Then we were sitting on a hard little single student cot, and then we were kissing. Then I pulled out a drawer, from the dormitory bureau, and laid it on the floor, with a folded up towel in the bottom, and set my baby son inside. Then I lay down beside the young man, still raw with grief from his wife's death, and spent the night with him.
In the morning, I drove home to my family. At her school picnic later that day, I remember my six year old daughter commenting on a red mark on my neck. It was where the widower had kissed me, the night before.
My husband's widowed classmate paid us a visit that summer, and when my husband suggested that he might like to stay on for a while with us, nobody argued. All that summer -- as my husband continued to rebuild his shattered wrist, and I cared for our newborn baby, and my other two children -- it was the widower who kept me company, coming along with me when I brought the children to the beach, or preparing dinner.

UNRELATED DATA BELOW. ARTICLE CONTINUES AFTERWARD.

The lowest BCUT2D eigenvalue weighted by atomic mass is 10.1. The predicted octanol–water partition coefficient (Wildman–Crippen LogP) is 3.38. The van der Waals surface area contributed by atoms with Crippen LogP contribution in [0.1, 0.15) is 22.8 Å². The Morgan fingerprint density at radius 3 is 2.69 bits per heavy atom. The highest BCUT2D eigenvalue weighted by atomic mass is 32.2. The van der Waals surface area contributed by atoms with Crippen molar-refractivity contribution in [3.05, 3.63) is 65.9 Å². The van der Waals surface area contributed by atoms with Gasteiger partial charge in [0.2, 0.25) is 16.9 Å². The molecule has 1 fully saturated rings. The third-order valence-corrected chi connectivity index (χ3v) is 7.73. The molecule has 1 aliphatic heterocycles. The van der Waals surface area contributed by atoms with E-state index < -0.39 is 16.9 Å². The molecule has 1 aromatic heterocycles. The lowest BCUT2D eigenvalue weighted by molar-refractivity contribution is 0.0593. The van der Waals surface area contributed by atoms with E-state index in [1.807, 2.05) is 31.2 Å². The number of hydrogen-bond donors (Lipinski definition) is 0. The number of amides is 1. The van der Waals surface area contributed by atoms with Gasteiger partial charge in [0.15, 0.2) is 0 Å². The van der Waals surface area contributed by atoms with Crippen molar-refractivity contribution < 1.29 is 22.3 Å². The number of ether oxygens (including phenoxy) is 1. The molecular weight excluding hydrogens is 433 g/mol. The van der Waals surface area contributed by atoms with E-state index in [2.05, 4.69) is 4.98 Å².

On rare occasions, we'd head out by ourselves to the waterfall down the road, or to a brook I knew, in the woods behind our house. "Affair" strikes me as an odd word for what took place that summer, but if my husband were telling the story, he could call it that. Though the better terms for what going on would be "betrayal," "abandonment." The very words I later used, in my head, to describe what he had done to me.
When the summer ended, the young widower returned to New York City, and slowly resumed his life. I stayed in my lonely marriage -- lonely for us both, I now recognize. The only indication that anything unusual had happened that summer lay in how we never talked about it, how his friend's name never came up, until the day -- a full two years later -- when my husband asked me, in the middle of an argument, if something had been going on between me and his friend that summer, and I told him yes.
We never spoke of it again, until a few years after that, when our marriage was breaking down for the last time, and we were in counseling, and I brought it up, because he hadn't. Otherwise, the fact of my infidelity lay like a piece of rotten food in the crisper drawer of the refrigerator, or a pair of blood soaked gloves, in the back of a murderer's garage.